Librarys Geostat Center Presents Historic Maps Of Charlottesville
31, 2000 -- What did the pattern
of Charlottesville's neighborhoods look like in 1920?
Hill had not been razed, the downtown railroad roundabout was still
in existence, and the residential area on Jefferson Park Avenue
was still developing. At the University of Virginia, the amphitheater
was not yet built and dormitories on Dawson's Row were still in
use. A new Web site devoted to the University Library's collection
of Sanborn fire insurance maps can help researchers see these and
other differences in the cityscape.
site, titled "Sanborn Fire Insurance Maps at the University of Virginia,"
is located at: http://fisher.lib.virginia.edu/sanborn. Created
by the librarys Geospatial and Statistical Data Center (Geostat
Center), the site includes more than 40 highly detailed, hand-drawn
maps produced by the Sanborn Map Company, formerly of New York.
The maps clearly show land parcels, street and utility networks,
and homes and businesses, and are color-coded and labeled according
to building materials and usage. Viewers can browse the images using
either a clickable map index or an index of 1920 street and building
addition to the maps, the site also includes a key to the symbols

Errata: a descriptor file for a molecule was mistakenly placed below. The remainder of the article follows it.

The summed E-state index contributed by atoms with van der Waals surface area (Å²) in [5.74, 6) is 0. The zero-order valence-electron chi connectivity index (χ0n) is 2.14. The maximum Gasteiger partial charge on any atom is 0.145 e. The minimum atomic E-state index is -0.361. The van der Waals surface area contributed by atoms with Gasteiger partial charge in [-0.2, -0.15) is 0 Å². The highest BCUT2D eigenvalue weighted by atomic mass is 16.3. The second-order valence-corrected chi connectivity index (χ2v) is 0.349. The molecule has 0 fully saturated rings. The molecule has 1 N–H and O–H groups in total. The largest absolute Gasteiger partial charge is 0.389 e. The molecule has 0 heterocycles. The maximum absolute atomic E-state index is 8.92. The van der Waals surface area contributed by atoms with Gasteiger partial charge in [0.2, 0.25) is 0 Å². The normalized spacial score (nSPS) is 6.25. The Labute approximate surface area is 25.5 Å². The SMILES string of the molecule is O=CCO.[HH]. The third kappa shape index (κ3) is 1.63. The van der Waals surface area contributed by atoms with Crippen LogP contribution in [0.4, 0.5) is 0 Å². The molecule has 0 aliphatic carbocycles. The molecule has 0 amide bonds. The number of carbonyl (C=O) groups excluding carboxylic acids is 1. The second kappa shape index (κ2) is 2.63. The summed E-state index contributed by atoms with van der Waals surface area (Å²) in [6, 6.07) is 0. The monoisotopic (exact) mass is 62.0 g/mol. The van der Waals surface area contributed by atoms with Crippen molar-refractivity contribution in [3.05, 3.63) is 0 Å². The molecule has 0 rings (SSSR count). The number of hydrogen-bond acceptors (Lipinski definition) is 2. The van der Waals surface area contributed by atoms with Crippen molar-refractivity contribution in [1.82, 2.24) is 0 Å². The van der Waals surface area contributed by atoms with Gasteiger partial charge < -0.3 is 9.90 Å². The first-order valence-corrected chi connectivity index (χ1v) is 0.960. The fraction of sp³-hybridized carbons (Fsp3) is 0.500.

used, a bibliography for further research, an index to similar maps
on microfilm, and a brief historical essay written by Chris Nehls,
a U.Va. history graduate student and staff member at the Geostat
Center. The site was developed with assistance from the staff of
Special Collections and the Early American Fiction Project.
maps were originally produced to assess the risk of fire and cost
of insurance. The Sanborn Map Company produced hundreds of thousands
of such maps of cities and towns throughout the United States from
the 1880s. "Maps were sold primarily to national or regional underwriting
associations.... Sanborn [held] a virtual monopoly by 1920, and
by the late 1930s the company had surveyed 13,000 towns," writes
Nehls. Comparison of succeeding series of maps can aid historians,
urban planners, architectural historians and others in tracing the
development of American towns over the first half of the 20th
the maps depict most of Charlottesville's major business district
and many of its residential areas, they do not show all of Charlottesville
in 1920. Areas that were not heavily developed are not depicted.
Local historians will note that predominantly African American communities
such as Fifeville are not shown on the maps, although that area
of town was well built at the time.
original map books are about 21 x 25 inches in size. The library's
Special Collections Department holds two of the original map books
for Charlottesville: the newly digitized one for 1920, and another
for 1907, which will be photographed and added to the Web site in
the future. Sanborn also produced maps of Charlottesville for 1886,
1902, 1913, and 1937. A complete microfilm collection of all Sanborn
maps for Virginia communities and the District of Columbia is available
in the Government Information Resources department, on the third
floor of Alderman Library. Users of that collection can also consult
the Geostat Centers Sanborn map Web resource for an index
to that microfilm collection, to identify what other maps are available
by town and by date.
more information about the Sanborn fire insurance maps or about
the Geostat Center, visit the centers Web site at http://fisher.lib.virginia.edu
or call (804) 982-2630.
Melissa Norris, (804) 924-4254